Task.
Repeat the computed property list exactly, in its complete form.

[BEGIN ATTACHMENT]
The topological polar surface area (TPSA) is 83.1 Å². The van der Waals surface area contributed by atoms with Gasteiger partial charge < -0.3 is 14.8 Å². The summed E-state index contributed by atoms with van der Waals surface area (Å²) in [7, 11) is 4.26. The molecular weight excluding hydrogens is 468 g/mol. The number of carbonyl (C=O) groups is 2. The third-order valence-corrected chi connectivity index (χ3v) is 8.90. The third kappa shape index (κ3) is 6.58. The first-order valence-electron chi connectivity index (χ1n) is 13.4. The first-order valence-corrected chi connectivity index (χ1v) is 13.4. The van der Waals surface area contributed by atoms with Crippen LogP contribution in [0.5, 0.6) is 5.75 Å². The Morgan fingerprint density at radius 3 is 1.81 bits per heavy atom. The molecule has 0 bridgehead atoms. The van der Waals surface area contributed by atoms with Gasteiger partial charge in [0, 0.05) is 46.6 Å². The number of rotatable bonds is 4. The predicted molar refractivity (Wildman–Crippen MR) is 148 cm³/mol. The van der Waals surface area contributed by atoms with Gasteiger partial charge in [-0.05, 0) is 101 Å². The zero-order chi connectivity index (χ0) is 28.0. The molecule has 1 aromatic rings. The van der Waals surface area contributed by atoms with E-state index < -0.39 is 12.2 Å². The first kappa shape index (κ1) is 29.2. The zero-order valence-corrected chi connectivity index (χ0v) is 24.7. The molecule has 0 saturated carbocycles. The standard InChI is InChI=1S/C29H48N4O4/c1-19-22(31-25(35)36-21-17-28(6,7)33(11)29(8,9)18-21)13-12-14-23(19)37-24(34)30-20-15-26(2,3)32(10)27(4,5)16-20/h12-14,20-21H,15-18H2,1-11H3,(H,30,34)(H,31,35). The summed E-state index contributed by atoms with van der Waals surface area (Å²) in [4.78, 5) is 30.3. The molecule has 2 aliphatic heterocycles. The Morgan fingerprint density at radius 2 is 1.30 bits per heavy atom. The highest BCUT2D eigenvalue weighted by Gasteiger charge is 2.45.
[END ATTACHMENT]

The topological polar surface area (TPSA) is 83.1 Å². The van der Waals surface area contributed by atoms with Gasteiger partial charge < -0.3 is 14.8 Å². The summed E-state index contributed by atoms with van der Waals surface area (Å²) in [7, 11) is 4.26. The molecular weight excluding hydrogens is 468 g/mol. The number of carbonyl (C=O) groups is 2. The third-order valence-corrected chi connectivity index (χ3v) is 8.90. The third kappa shape index (κ3) is 6.58. The first-order valence-electron chi connectivity index (χ1n) is 13.4. The first-order valence-corrected chi connectivity index (χ1v) is 13.4. The van der Waals surface area contributed by atoms with Crippen LogP contribution in [0.5, 0.6) is 5.75 Å². The Morgan fingerprint density at radius 3 is 1.81 bits per heavy atom. The molecule has 0 bridgehead atoms. The van der Waals surface area contributed by atoms with Gasteiger partial charge in [0, 0.05) is 46.6 Å². The number of rotatable bonds is 4. The predicted molar refractivity (Wildman–Crippen MR) is 148 cm³/mol. The van der Waals surface area contributed by atoms with Gasteiger partial charge in [-0.05, 0) is 101 Å². The zero-order chi connectivity index (χ0) is 28.0. The molecule has 1 aromatic rings. The van der Waals surface area contributed by atoms with E-state index < -0.39 is 12.2 Å². The first kappa shape index (κ1) is 29.2. The zero-order valence-corrected chi connectivity index (χ0v) is 24.7. The molecule has 0 saturated carbocycles. The standard InChI is InChI=1S/C29H48N4O4/c1-19-22(31-25(35)36-21-17-28(6,7)33(11)29(8,9)18-21)13-12-14-23(19)37-24(34)30-20-15-26(2,3)32(10)27(4,5)16-20/h12-14,20-21H,15-18H2,1-11H3,(H,30,34)(H,31,35). The summed E-state index contributed by atoms with van der Waals surface area (Å²) in [4.78, 5) is 30.3. The molecule has 2 aliphatic heterocycles. The Morgan fingerprint density at radius 2 is 1.30 bits per heavy atom. The highest BCUT2D eigenvalue weighted by Gasteiger charge is 2.45.